In the 1980s and 1990s, the internet became a major player in the global economy and a revolutionary component of everyday life for much of the United States and the world. It offered users new ways to relate to one another, to share their lives, and to spend their time—shopping, working, learning, and even taking political or social action. Policymakers and news media attempted—and often struggled—to make sense of the emergence and expansion of this new technology. They imagined the internet in conflicting terms: as a toy for teenagers, a national security threat, a new democratic frontier, an information superhighway, a virtual reality, and a framework for promoting globalization and revolution.
Schulte maintains that contested concepts had material consequences and helped shape not just our sense of the internet, but the development of the technology itself. Cached focuses on how people imagine and relate to technology, delving into the political and cultural debates that produced the internet as a core technology able to revise economics, politics, and culture, as well as to alter lived experience. Schulte illustrates the conflicting and indirect ways in which culture and policy combined to produce this transformative technology.
1 The “WarGames Scenario”: Regulating Teenagers and Teenaged
2 The Internet Grows Up and Goes to Work: User-Friendly Tools
for Productive Adults
3 From Computers to Cyberspace: Virtual Reality,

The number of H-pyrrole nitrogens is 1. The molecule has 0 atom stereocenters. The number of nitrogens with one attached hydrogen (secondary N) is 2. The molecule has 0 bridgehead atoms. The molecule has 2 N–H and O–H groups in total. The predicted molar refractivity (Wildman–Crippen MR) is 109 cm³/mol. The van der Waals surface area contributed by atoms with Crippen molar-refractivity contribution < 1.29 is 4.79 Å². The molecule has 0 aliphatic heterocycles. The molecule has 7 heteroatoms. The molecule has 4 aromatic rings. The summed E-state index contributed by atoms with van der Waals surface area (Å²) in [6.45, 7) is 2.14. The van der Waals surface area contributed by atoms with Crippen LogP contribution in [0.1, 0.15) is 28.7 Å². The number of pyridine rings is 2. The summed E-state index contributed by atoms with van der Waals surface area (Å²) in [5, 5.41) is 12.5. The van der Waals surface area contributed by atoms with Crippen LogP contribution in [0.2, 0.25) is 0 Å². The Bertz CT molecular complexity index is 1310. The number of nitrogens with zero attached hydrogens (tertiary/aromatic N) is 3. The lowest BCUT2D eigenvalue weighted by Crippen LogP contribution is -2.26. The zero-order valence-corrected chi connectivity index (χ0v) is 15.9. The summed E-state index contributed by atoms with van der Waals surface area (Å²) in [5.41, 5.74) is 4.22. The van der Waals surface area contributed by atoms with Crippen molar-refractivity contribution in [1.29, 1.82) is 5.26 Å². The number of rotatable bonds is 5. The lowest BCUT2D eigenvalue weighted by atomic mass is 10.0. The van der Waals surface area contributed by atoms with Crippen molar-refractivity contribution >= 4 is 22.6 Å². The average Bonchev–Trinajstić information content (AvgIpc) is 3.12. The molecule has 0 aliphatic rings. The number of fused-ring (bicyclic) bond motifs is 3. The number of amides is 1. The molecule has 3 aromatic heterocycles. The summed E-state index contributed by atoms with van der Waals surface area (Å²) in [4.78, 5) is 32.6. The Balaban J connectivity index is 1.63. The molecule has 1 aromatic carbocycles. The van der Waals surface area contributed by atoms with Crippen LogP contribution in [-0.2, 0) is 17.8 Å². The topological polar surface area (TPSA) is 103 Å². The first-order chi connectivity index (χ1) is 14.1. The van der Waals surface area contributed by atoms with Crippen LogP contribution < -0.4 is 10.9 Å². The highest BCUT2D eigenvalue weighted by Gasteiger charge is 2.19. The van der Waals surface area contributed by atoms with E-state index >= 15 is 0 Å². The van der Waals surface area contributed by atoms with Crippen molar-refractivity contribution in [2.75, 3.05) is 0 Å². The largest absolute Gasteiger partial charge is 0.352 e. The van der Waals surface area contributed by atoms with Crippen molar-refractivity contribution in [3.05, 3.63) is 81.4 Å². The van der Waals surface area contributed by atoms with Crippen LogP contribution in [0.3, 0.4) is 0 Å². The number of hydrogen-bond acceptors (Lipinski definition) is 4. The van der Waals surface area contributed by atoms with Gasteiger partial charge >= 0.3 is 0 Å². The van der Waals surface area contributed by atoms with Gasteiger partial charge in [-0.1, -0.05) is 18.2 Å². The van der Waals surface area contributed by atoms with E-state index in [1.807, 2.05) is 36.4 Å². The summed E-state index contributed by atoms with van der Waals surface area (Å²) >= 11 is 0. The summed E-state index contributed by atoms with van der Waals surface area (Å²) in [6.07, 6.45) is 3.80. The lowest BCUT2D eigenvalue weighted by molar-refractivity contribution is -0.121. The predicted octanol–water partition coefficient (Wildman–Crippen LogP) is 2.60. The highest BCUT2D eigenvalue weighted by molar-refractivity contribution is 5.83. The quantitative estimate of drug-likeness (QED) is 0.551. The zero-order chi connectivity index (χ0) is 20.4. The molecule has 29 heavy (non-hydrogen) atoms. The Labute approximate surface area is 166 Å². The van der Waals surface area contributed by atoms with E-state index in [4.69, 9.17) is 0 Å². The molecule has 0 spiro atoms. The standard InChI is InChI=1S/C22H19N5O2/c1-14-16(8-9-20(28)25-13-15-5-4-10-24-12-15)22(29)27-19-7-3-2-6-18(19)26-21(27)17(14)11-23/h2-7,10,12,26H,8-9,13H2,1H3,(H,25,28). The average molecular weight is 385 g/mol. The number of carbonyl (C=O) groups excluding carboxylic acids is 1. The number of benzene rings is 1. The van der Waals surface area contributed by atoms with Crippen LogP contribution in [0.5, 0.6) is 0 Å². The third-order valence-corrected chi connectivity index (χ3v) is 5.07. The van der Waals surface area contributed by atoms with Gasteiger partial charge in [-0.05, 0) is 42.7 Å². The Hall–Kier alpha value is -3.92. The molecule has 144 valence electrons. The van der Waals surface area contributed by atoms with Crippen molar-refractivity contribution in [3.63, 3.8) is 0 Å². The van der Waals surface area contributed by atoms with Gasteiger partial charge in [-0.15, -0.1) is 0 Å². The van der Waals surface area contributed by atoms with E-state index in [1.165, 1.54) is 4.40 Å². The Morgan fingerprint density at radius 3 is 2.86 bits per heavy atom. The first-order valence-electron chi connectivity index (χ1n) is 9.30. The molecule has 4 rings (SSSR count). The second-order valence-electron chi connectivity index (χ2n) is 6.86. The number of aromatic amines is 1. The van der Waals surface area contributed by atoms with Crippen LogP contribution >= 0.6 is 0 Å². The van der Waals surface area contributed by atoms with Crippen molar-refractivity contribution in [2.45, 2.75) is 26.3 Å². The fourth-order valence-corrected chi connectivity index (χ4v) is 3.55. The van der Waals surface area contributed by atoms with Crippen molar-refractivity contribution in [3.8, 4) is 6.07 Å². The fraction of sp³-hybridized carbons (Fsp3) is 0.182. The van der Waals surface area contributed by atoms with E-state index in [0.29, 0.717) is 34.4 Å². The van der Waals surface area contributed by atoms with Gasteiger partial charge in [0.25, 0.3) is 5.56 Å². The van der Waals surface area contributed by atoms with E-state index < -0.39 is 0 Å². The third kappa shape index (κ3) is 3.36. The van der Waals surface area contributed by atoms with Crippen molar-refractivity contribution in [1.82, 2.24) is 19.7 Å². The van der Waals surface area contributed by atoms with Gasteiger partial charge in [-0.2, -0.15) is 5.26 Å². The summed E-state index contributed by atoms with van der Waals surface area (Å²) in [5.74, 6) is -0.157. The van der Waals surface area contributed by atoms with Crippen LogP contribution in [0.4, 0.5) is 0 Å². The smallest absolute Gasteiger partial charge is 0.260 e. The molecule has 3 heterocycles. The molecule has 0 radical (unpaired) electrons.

the Virtual Nation, and the CorpoNation
4 Self-Colonizing eEurope: The Information Society Merges onto the
5 Tweeting into the Future: Affecting Citizens and Networking
About the Author
This is the most culturally sophisticated history of the Internet yet written. We can't make sense of what the Internet means in our lives without reading Schulte's elegant account of what the Internet has meant at various points in the past 30 years.-Siva Vaidhyanathan,Chair of the Department of Media Studies at The University of Virginia
"The strengths of Cached: Decoding the Internet in Global Popular Culture lie in its rich, detailed, engaging, and engrossing stories of the Internet. Schulte convincingly shows technology as a product of historical legacies, as well as cultural and politics."-Bessie Chu,International Journal of Communication
"Cached closely captures popular struggles over the narration of computing technology, and the ensuing responses by society in both trying to dismantle as well as reinforce the boundaries of access to computer networking technologies. Schulte convincingly narrates these struggles by engaging with the changing debates on the functionalism of computing technologies."-Telecommunications Policy
"Schulte (Univ. of Arkansas) captures the reader's attention in the first chapter by showing how the science fiction film WarGames (1983) gave the Internet both a game for teenagers and a 'potential weapon for global destruction....' A useful, scholarly resource for readers interested in the cultural development of the Internet."-Choice